It is widely agreed upon that most institutional investors require proprietary feeds bought directly from exchanges to ensure best execution and fair competition with (High Frequency Traders) HFTs, hedge funds, and asset managers. Yet only an elite few can afford the subscription fees and infrastructure needs that come with sourcing proprietary data feeds.
Redefining Equity Market Data
Due to the aforementioned conflicts of interest with the for-profit exchanges, the SIP feeds have not undergone major changes since they were first created in the 1970s. Markets have automated, accelerated, and expanded since then. Latency has been drastically reduced, while the amount of available market data has increased. To keep up with changes the SEC is mandating that SIP feeds add depth-of-book, odd lots, and auction information to make the minimal amount of data needed for trading accessible.
The SEC cites decimalization that occurred in 2001 as a reason for choosing to add depth-of-book data to SIP feeds. Decimalization changed the minimum price increment from 6 cents to 1, subsequently creating many new price levels. With depth-of-book data SIP users can essentially view the original spread that occurred pre-2001, or about 6 cents off the NBBO.
As per the new standards, SIP data will now include the NBBO and 5 levels of price aggregated depth. SIP data will also include information on which exchange that liquidity lies. This will aid in order routing decisions and price discovery, and will allow broker-dealers to see imbalances in the price book.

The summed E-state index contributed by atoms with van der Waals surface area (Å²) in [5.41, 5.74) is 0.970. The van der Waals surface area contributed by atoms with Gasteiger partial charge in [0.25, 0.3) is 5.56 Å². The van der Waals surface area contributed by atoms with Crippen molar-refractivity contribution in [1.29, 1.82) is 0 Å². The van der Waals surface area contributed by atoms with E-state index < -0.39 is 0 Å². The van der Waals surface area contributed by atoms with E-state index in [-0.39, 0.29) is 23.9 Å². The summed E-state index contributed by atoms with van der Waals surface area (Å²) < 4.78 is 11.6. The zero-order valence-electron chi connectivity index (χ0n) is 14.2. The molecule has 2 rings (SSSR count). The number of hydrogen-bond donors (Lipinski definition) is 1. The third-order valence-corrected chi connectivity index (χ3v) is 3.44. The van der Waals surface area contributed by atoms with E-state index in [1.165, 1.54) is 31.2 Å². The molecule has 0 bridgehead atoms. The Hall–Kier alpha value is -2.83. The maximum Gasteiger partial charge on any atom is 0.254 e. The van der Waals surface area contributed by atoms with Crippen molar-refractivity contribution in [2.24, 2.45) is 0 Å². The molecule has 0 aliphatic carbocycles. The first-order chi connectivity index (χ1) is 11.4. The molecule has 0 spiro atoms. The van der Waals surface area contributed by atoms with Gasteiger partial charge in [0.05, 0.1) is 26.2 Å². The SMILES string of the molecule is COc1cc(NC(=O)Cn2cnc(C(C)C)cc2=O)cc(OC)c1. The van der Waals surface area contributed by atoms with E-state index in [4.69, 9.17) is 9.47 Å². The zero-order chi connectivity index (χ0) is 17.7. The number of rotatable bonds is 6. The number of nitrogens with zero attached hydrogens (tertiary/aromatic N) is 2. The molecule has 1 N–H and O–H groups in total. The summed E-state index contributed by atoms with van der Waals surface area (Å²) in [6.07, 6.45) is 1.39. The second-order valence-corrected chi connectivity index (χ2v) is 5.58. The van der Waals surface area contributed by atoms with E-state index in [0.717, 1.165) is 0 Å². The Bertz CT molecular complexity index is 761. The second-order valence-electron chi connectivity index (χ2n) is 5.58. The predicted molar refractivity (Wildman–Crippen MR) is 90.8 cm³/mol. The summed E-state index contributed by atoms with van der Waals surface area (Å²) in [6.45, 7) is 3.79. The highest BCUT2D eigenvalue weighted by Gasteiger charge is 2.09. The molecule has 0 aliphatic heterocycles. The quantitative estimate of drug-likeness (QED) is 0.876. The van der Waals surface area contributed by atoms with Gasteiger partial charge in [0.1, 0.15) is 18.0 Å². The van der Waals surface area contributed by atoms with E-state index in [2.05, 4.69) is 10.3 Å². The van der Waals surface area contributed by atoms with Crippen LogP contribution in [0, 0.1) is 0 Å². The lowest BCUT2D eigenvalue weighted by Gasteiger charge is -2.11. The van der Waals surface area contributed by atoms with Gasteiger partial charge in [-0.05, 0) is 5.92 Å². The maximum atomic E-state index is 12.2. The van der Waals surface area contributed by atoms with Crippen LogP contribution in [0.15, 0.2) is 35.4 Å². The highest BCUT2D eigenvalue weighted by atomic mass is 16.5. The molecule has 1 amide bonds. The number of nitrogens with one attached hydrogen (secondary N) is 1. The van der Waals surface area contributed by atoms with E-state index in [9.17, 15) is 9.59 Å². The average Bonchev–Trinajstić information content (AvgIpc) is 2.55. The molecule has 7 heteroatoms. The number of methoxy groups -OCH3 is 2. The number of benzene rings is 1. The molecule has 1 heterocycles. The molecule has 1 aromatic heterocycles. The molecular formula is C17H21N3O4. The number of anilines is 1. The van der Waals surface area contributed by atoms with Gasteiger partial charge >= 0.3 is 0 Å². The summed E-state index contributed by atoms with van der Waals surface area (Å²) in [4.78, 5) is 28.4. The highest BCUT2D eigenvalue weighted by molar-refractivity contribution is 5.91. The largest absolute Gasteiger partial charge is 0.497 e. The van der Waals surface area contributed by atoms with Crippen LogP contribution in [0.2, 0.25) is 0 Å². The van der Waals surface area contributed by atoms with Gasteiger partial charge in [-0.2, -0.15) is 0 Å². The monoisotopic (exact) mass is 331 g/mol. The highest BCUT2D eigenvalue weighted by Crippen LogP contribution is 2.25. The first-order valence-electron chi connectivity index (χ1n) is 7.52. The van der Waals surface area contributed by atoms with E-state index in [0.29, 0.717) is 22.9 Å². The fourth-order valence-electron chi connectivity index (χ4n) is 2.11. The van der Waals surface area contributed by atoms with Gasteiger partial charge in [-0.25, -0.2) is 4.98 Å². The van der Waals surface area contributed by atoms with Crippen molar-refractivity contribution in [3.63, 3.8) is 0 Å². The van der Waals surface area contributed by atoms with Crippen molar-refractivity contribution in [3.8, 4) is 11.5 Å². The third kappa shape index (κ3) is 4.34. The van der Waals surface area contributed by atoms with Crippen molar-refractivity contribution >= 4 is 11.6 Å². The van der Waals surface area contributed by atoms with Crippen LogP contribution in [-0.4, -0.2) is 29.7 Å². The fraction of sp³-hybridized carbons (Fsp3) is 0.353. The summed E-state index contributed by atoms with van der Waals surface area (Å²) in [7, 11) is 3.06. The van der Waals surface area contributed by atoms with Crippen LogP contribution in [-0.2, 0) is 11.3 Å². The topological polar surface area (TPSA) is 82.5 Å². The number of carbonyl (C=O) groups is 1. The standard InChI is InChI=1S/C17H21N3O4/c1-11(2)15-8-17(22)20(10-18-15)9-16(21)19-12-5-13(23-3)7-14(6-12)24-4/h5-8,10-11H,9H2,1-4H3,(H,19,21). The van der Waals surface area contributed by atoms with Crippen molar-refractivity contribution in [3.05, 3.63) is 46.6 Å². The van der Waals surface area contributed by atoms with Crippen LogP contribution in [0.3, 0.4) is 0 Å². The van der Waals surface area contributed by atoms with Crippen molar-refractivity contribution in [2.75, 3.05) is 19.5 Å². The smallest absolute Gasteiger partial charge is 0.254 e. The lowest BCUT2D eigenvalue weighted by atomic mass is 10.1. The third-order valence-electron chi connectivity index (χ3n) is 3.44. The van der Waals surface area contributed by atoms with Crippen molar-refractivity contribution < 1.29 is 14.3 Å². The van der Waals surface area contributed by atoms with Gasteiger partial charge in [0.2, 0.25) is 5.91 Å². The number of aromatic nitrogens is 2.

Proprietary data feeds direct from exchanges can include every bid and offer available, including more granular Level 3 or order-level market data. The SEC chose not to include every bid and offer available leaving much of the proprietary data market to exchanges, while still expanding access on the SIPs.
Redefining Round Lot
Round lots were once the standard for trading shares and usually refers to a lot of 100 shares. Anything below 100 shares is considered an odd lot and, depending on the trading venue, may have been segregated into a separate pool of liquidity. As a result, SIP quotes have not previously included any odd lot information.
A lot of liquidity lies in odd lots for important stocks that have become more expensive as their share prices have appreciated rapidly and splits occurred infrequently. This results in a more significant proportion of trading in odd lot sizes and exacerbates the disparity between the content on the SIP feeds (with no odd lot quotes) and expensive proprietary feeds.